Country of Origin: India, Kenya
Region: Assam, East of the Rift Valley
Shipping Port: Calcutta, Mombasau
Grade: Kenya BP1, 2nd flush Assam BOP
Altitude: 1500 ft to 6500 ft
Manufacture Type: CTC (Cut Torn and Curled)
Manufacturer: George Williamson,Kenya Tea Development Authority
Cup Characteristics: A very full bodied cup of tea. The strength and malty flavour of Assams is combined with the brightness and lively flavour of the best Kenya teas. The longer you allow this tea to brew the stronger it becomes. This tea is best enjoyed with milk since the casein in milk renders the tannins in tea insoluble and reduces the characteristic bitterness of strong teas
Infusion: Bright and Coppery
Per capita, Irish consumption of tea is amongst the highest in the world. The Irish prefer a full bodied cup of tea that if brewed long enough one could almost stand their spoon upright. The strength is achieved by buying the best teas available from seasonal production periods in Assam and Kenya. This means that the Assam teas are from the second flush period during June, and the Kenyas are from February and August growth. 2nd flush Assams give a deep malty astringency and the best make your mouth feel dry they are so astringent. This astringency leads to a malty character that is almost so thick you feel like you could chew it. The seasonal Kenyas have a golden coppery color with an almost floral note that give a complex depth to the tea. Furthermore, you will see that the grade is CTC - cut, torn curled. The green leaf whilst it is being processed passes through a machine the cuts, tears and then curls the leaves into tiny balls. This 'mash' ferments very quickly after which firing takes place to 'lock-in' the flavor. These tiny tea balls when infused release their full flavor, more so than whole leaf tea. The reason is that there is more surface area on the tiny balls which can infuse as compared to the whole leaf tea. This is how the Irish like their tea!
Regarding the addition of milk, there is the age old argument of when to add the milk to the cup -before you add the tea or after. Milk-firsters argue that adding milk last scalds the milk noticeably and therefore the milk should be warmed slowly with the addition of tea. Milk-lasters argue that adding milk after the tea has been poured is the only way of judging the proper amount of milk to add by watching the color of the tea change. Non users of milk regard the whole issue as silly.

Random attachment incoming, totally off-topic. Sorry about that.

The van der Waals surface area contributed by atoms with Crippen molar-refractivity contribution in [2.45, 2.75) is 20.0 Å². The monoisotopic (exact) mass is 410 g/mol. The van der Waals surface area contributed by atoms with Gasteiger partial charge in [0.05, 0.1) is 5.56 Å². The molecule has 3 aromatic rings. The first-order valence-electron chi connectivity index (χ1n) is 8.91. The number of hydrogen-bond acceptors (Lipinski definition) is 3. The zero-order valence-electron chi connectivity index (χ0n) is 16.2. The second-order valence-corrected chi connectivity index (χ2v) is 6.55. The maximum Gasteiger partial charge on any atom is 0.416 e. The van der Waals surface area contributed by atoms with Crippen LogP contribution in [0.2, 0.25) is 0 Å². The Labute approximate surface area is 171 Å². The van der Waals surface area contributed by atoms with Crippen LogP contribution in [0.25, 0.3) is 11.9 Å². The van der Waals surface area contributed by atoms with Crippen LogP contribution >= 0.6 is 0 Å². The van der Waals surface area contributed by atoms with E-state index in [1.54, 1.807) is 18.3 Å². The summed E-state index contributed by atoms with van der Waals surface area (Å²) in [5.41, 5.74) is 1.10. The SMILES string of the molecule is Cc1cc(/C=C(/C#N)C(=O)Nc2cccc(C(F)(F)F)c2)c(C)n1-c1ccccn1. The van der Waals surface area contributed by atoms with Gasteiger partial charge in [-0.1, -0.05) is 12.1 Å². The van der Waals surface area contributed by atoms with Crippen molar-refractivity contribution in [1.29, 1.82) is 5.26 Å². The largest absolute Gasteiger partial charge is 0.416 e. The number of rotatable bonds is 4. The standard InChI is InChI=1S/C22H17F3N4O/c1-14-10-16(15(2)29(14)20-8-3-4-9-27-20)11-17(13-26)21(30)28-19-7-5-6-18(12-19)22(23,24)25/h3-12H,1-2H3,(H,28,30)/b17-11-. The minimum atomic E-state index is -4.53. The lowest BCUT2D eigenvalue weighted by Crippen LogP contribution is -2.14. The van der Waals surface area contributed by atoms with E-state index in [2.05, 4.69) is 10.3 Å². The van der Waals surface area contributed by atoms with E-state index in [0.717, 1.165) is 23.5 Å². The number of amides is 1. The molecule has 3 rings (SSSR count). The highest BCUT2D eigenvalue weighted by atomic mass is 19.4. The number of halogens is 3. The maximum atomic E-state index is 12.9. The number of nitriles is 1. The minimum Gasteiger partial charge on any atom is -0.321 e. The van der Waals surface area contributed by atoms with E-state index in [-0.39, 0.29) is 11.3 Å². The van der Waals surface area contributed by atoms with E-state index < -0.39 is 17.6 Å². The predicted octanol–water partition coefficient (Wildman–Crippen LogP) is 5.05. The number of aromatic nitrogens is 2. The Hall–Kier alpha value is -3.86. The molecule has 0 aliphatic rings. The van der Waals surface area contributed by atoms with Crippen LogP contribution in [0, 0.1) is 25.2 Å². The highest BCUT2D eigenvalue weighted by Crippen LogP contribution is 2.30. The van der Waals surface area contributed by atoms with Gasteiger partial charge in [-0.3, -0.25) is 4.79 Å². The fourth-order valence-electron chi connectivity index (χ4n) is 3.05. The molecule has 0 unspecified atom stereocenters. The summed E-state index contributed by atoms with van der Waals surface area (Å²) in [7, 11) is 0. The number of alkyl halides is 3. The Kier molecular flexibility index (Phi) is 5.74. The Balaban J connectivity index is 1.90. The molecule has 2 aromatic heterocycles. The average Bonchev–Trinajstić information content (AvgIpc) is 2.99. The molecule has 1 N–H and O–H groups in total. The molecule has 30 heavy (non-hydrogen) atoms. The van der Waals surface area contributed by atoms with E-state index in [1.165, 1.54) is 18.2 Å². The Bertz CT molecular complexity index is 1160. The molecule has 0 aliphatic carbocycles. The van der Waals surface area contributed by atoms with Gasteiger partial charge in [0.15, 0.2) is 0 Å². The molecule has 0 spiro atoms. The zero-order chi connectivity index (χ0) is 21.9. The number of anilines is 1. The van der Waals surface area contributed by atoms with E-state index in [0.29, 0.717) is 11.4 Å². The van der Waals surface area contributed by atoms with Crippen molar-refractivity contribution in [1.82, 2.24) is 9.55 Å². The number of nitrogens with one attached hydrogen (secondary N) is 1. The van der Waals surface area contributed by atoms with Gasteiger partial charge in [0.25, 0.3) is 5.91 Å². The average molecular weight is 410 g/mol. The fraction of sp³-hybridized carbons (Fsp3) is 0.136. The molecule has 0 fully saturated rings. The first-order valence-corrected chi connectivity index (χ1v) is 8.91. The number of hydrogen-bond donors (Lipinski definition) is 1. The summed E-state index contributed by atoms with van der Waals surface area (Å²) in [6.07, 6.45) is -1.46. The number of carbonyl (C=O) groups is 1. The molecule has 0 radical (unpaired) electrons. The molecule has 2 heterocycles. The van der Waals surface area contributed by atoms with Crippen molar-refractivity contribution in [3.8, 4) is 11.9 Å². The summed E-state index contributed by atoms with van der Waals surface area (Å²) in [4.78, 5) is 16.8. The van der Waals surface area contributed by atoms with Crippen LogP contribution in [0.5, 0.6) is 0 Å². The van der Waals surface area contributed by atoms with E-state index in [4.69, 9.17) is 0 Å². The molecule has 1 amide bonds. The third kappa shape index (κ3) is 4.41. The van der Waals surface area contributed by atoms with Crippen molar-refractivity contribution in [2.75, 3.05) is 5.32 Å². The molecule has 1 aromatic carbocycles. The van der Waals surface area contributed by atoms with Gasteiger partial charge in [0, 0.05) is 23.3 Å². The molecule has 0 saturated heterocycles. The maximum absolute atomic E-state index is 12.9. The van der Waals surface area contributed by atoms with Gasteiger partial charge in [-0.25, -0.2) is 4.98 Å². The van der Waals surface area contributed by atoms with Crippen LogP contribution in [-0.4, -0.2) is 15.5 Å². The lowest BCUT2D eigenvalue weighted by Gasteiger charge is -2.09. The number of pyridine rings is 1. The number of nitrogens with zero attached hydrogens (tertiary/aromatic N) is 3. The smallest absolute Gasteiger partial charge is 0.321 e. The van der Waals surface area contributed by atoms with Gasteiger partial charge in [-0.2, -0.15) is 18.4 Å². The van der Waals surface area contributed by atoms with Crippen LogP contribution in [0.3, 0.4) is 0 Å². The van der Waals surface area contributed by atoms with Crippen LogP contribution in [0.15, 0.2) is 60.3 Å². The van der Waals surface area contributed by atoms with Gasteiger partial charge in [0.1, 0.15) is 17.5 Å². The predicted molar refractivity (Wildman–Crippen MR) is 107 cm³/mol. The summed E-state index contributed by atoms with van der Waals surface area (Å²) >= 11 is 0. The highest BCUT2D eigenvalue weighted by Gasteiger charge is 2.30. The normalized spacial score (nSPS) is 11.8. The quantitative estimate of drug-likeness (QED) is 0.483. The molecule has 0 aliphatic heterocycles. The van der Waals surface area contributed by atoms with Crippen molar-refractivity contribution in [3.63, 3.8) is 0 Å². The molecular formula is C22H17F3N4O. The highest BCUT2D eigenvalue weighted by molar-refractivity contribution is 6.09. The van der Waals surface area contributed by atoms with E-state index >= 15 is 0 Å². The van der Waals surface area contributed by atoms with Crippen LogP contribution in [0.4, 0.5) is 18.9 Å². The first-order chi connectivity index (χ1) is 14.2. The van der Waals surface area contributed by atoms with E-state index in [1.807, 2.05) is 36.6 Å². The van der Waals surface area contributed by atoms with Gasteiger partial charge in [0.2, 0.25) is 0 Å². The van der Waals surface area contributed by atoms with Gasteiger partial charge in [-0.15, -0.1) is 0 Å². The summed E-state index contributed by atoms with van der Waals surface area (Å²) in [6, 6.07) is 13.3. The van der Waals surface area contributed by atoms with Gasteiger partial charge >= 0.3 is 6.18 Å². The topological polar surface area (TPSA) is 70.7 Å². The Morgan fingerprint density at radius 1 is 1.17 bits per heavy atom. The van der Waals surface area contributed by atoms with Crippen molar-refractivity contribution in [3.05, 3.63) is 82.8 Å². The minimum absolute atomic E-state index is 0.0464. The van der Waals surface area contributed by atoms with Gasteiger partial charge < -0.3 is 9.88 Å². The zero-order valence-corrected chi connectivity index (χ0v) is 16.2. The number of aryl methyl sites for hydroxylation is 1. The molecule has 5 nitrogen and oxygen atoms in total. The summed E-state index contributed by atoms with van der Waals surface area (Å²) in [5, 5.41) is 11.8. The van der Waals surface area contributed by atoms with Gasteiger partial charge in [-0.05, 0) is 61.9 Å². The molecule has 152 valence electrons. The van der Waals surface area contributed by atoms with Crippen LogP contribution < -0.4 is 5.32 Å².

Hot tea brewing method: Bring freshly drawn cold water to a rolling boil. Place 1 teaspoon of tea for each cup into the teapot. Pour the boiling water into the teapot. Cover and let steep for 3-7 minutes according to taste (the longer the steeping time the stronger the tea). Even though milk and a dash of sugar help enhance the flavor character on this tea, it is perfectly acceptable to consume this tea 'straight-up'.
Iced tea brewing method (to make 1 liter/quart): Place 6 teaspoons of tea into a teapot or heat resistant pitcher. Pour 1 1/4 cups of freshly boiled water over the tea. Steep for 5 minutes. Quarter fill a serving pitcher with cold water. Pour the tea into your serving pitcher straining the leaves. Add ice and top-up the pitcher with cold water. Garnish and sweeten to taste. [A rule of thumb when preparing fresh brewed iced tea is to double the strength of hot tea since it will be poured over ice and diluted with cold water]. Please note that this tea may tend to go cloudy or 'milky' when poured over ice; a perfectly normal characteristic of some high quality black teas and nothing to worry about!